You have to weigh the benefits and decide what’s more efficient. The bikes made our self-guided tour immaculate. Anywhere we saw in the distance, we could get to in a reasonable time. We covered over 30 kilometres and when we needed to stop for photos, a drink, or at a store, we just locked the bikes. We saved time overall not waiting for public transport and also departing and arriving right in front of wherever we wanted to go. Bikes can go in many pedestrian-only areas, but proceed with caution! Many of these areas have herds of people you need to avoid, but having a bell helps.
Things that the bikes include:
- Phone Holder on Handlebars for easy GPS use
- Real-Time Cost Calculator
If anything is wrong with your bike, you can report it on the app before your ride so you don’t get blamed for it.
What if the bike gets stolen while you’re using it?
The companies usually suggest you purchase the theft insurance. This is a flat-fee per day of use that is optional. The annoying part of the business is that if these bikes get stolen while on your time, you get charged if they can’t find it within 30 days. This can cost you nearly 200 euros. (€30 with insurance or €180 without insurance). Not to worry, this doesn’t happen a lot as people who steal bikes are after expensive E-Bikes or roadsters that aren’t bright orange with donkeys on them.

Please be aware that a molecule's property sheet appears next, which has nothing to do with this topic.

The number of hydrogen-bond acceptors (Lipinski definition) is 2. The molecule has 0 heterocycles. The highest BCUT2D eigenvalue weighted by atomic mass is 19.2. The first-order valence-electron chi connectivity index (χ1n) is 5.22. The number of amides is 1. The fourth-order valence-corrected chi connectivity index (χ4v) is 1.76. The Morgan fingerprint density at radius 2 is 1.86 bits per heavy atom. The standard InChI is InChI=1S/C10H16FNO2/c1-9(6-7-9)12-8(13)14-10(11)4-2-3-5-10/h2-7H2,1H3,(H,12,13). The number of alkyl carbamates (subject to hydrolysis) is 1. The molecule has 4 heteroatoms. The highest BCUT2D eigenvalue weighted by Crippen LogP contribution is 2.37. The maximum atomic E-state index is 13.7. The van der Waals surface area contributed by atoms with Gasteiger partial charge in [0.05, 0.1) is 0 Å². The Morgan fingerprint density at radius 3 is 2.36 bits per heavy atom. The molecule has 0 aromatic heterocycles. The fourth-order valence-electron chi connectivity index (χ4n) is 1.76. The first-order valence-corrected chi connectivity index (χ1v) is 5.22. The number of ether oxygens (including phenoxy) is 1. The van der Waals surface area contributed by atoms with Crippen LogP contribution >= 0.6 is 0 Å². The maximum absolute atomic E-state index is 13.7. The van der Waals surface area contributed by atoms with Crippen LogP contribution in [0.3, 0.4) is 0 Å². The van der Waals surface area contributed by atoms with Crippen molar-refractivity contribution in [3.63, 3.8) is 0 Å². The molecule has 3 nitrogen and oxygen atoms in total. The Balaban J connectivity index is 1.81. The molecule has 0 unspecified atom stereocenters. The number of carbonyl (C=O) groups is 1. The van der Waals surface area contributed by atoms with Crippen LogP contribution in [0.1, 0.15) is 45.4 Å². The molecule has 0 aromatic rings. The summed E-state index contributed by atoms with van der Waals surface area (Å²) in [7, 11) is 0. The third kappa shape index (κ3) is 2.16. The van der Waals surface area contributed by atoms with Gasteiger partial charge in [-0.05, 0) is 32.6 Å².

What about those scooters mentioned above?
They’re everywhere. On every block, Lime and often like branded scoots beckon kidults.
They operate essentially the same way as rentable bikes. The only differences are you have to scan a barcode on the scooter to unlock it with the app and the limit of scooters that can be unlocked with one account is 5.
In many cities, you can ride them in the bike lanes. Larissa hit a top speed of 27.6 km/hr on a Lime scooter while shredding the bike lane in Warsaw! That’s not possible on sidewalks where there are often cobblestones, ledges, and people.
The app also says you can’t double up with a buddy… but you can. It’s harder to maneuver and we don’t recommend buddy riding in a busy area, but the novelty is worth it at least once.
The main campaign against scooters is the cost. In Germany, the cost is around .50 cents a minute. For a 10 minute ride, that’s €5. Yikes. However, the price varies by country. In Poland, a 10 minute ride costed about €2 with the conversion.
We found the customer service to be pretty good with the companies we’ve tried so far! On one occasion, Larissa unlocked a scooter, wheeled it forward, and it collapsed. The scooter was broken at the base but we hadn’t seen the damage because the last rider leaned it on a pole in a way that allowed the scooter to stand. The company apologize for the experience we had and refunded our day’s rides after we submitted a “broken vehicle” form. Since the rental time was 33 seconds, there wasn’t any doubt from their end that we didn’t do the damage.
Overall, you’re paying for convenience with these items. We recognize that day tickets for public transport in many places is cheaper, but we loved being on our own schedule, stopping and starting whenever, saving emissions, and having the chance (with the bikes) to burn off the previous night’s 5 pints.
Happy Wandering, Sailors! Keep Working Hard 🚲